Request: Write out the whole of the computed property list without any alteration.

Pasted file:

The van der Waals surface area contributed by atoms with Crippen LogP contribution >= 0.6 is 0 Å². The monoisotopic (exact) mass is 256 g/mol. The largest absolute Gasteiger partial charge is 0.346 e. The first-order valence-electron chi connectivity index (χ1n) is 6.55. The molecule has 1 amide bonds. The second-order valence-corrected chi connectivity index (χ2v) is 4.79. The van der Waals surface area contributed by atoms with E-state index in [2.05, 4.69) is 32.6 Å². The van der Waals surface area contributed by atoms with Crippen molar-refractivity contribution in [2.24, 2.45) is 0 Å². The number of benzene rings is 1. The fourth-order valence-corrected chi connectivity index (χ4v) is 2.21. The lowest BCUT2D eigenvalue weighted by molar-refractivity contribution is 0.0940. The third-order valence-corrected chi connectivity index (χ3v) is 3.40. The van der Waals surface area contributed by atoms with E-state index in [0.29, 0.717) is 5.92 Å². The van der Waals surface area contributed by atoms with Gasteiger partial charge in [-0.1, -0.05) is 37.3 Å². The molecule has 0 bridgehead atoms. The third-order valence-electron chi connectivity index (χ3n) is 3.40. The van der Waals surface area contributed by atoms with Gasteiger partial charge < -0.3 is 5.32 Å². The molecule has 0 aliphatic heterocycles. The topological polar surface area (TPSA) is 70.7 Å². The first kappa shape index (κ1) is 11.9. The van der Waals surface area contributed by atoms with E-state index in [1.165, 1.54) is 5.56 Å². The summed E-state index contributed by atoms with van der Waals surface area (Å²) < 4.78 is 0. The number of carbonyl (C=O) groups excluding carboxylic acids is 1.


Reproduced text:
The van der Waals surface area contributed by atoms with Crippen LogP contribution >= 0.6 is 0 Å². The monoisotopic (exact) mass is 256 g/mol. The largest absolute Gasteiger partial charge is 0.346 e. The first-order valence-electron chi connectivity index (χ1n) is 6.55. The molecule has 1 amide bonds. The second-order valence-corrected chi connectivity index (χ2v) is 4.79. The van der Waals surface area contributed by atoms with E-state index in [2.05, 4.69) is 32.6 Å². The van der Waals surface area contributed by atoms with Crippen molar-refractivity contribution in [2.24, 2.45) is 0 Å². The number of benzene rings is 1. The fourth-order valence-corrected chi connectivity index (χ4v) is 2.21. The lowest BCUT2D eigenvalue weighted by molar-refractivity contribution is 0.0940. The third-order valence-corrected chi connectivity index (χ3v) is 3.40. The van der Waals surface area contributed by atoms with E-state index in [0.29, 0.717) is 5.92 Å². The van der Waals surface area contributed by atoms with Gasteiger partial charge in [-0.1, -0.05) is 37.3 Å². The molecule has 0 bridgehead atoms. The third-order valence-electron chi connectivity index (χ3n) is 3.40. The van der Waals surface area contributed by atoms with Gasteiger partial charge < -0.3 is 5.32 Å². The molecule has 0 aliphatic heterocycles. The topological polar surface area (TPSA) is 70.7 Å². The first kappa shape index (κ1) is 11.9. The van der Waals surface area contributed by atoms with E-state index in [1.165, 1.54) is 5.56 Å². The summed E-state index contributed by atoms with van der Waals surface area (Å²) < 4.78 is 0. The number of carbonyl (C=O) groups excluding carboxylic acids is 1.